Complex Regional Pain Syndrome


 

Complex regional pain syndrome (CRPS) is a chronic, progressive condition lasting six months or longer that most often affects one limb after an injury. CRPS is thought to be caused by damage to or malfunction of the peripheral and central nervous systems, which are comprised of nerve signaling, the brain, and the spinal cord. Patients with CRPS experience prolonged or excessive pain and changes in skin color, temperature, and/or swelling in the affected area. This due to microcirculation caused by damage to the nerves that control blood flow and temperature.

The associated pain can feel like burning, pins and needles, or a squeezing sensation. Other common symptoms include changes in skin texture on the affected area, abnormal sweating, changes in nail and hair growth patterns, stiffness in the affected joints, muscle coordination issues, decreased range of or abnormal movement in and around the affected body part, and tremors or jerking in the affected limb.

In more than 90% of cases, CRPS occurs because of a history of trauma or injury. The most common triggers are fractures; sprains and strains; soft tissue injury such as burns, cuts, or bruises; limb immobilization; surgery; or minor medical procedures.

There are no specific tests to confirm CRPS, but a medical history and magnetic resonance imaging (MRI) or triple-phase bone scans may be conducted.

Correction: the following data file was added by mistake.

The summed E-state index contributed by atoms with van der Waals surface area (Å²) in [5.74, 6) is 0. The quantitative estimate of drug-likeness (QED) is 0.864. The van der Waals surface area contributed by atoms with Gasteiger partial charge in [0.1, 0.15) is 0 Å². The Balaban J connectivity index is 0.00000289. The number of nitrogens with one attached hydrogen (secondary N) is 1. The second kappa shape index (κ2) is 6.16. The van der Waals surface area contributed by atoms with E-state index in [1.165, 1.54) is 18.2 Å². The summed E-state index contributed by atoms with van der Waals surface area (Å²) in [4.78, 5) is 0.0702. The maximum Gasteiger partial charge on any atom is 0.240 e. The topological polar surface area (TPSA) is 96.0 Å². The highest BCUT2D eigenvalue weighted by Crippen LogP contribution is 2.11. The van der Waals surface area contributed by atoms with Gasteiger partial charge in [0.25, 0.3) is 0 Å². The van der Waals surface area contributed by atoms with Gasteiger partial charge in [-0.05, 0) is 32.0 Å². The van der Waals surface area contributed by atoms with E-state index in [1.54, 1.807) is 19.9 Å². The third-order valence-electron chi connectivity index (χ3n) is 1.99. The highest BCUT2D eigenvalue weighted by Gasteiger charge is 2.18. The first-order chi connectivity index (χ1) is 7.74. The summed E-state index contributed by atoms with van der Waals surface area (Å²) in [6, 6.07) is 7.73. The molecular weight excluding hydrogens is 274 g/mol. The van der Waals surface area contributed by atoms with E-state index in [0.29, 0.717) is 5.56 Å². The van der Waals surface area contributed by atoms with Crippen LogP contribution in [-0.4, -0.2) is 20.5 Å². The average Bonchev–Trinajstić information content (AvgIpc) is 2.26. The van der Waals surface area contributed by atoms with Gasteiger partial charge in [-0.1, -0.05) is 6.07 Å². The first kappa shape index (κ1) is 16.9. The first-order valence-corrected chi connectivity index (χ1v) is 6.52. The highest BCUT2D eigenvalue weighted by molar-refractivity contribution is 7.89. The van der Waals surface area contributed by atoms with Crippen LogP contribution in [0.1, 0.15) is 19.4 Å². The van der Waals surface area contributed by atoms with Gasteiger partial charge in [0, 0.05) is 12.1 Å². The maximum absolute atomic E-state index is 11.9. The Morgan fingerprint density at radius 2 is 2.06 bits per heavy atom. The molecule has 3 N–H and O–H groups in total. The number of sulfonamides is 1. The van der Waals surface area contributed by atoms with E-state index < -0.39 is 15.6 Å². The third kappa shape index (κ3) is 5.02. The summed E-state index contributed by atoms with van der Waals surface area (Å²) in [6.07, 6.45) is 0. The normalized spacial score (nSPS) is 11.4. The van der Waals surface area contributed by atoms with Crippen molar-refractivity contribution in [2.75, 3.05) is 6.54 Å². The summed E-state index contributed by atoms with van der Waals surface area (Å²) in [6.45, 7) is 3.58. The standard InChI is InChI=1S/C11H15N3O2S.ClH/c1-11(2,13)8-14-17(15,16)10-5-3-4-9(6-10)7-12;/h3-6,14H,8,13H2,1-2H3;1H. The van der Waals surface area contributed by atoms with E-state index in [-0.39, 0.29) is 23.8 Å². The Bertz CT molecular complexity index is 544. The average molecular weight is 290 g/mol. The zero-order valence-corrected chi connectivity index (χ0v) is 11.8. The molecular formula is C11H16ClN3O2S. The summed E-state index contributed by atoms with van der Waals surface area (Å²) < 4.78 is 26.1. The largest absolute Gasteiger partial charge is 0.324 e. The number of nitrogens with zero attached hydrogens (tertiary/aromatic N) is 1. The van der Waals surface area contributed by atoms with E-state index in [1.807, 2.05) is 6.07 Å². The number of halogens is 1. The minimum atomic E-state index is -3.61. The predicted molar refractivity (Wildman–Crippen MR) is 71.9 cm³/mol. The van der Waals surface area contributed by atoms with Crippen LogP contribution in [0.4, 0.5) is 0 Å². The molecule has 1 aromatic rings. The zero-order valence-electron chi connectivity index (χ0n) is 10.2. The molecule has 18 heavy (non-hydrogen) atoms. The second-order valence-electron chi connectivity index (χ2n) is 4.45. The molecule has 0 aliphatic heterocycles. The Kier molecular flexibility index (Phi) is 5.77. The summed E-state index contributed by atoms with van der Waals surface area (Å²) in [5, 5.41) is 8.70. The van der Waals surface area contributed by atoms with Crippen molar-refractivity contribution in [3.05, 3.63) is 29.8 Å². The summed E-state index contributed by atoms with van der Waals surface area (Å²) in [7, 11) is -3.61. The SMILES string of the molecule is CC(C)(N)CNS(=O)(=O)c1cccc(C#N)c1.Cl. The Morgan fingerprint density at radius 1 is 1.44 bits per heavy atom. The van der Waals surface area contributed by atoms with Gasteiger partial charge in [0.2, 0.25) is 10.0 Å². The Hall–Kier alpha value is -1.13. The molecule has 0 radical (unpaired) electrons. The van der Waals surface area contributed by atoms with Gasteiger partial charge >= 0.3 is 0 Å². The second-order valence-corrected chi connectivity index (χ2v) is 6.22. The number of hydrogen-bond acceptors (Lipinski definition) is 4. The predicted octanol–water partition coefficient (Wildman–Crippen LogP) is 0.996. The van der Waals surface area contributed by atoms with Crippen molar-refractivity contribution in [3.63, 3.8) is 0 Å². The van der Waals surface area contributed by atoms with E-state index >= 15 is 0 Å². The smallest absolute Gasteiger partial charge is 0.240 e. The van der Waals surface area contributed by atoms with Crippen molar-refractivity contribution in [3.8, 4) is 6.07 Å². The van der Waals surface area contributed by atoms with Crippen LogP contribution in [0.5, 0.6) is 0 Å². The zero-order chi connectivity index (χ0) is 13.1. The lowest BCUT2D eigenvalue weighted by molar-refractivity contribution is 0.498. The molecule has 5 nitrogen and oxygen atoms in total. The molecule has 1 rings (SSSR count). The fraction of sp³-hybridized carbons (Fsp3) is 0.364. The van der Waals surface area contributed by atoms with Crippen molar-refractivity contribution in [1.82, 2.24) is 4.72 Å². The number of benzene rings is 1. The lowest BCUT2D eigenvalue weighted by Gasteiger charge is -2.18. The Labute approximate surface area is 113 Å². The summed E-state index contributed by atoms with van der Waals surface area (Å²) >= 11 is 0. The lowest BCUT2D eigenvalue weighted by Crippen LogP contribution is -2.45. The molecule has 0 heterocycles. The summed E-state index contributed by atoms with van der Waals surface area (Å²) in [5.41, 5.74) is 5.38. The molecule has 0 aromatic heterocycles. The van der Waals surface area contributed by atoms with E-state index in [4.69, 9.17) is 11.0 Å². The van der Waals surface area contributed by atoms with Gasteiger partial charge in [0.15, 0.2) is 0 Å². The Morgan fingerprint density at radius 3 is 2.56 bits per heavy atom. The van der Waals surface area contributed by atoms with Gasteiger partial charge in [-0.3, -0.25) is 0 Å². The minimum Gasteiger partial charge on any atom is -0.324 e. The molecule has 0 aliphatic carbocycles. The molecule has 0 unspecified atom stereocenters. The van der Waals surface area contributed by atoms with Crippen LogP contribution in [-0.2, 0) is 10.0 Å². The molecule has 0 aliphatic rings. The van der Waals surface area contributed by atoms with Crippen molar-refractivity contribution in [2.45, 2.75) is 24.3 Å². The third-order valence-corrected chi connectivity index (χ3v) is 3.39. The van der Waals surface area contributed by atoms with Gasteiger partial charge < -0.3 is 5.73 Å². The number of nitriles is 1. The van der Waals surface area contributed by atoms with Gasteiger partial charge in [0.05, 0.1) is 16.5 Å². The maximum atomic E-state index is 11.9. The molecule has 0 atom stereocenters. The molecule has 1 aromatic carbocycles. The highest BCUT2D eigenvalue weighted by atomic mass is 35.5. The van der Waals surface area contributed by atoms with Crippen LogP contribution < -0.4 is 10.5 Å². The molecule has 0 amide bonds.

Treatment options can include rehabilitation and physical therapy, psychotherapy, and medications such as bisphosphonates, non-steroidal anti-inflammatory drugs, and corticosteroids. OnabotulinumtoxinA (or Botox) may also provide relief by being injected near the pain site. A lumbar sympathetic plexus block is another option, which is administered to the nerves in the lower back to reduce pain, swelling, and changes in the lower extremities in an effort to improve mobility. Your doctor may also administer a sympathetic nerve block, which involves injecting an anesthetic next to the spine to directly block the activity of sympathetic nerves and improve blood flow. Spinal cord stimulation may also be recommended, which involves placing a needle near the spinal cord that emits pulsating electrodes to the affected area. An intrathecal pain pump implantation, which delivers small amounts of medication directly to the area around the spinal cord to prevent pain signals, may also be suggested.

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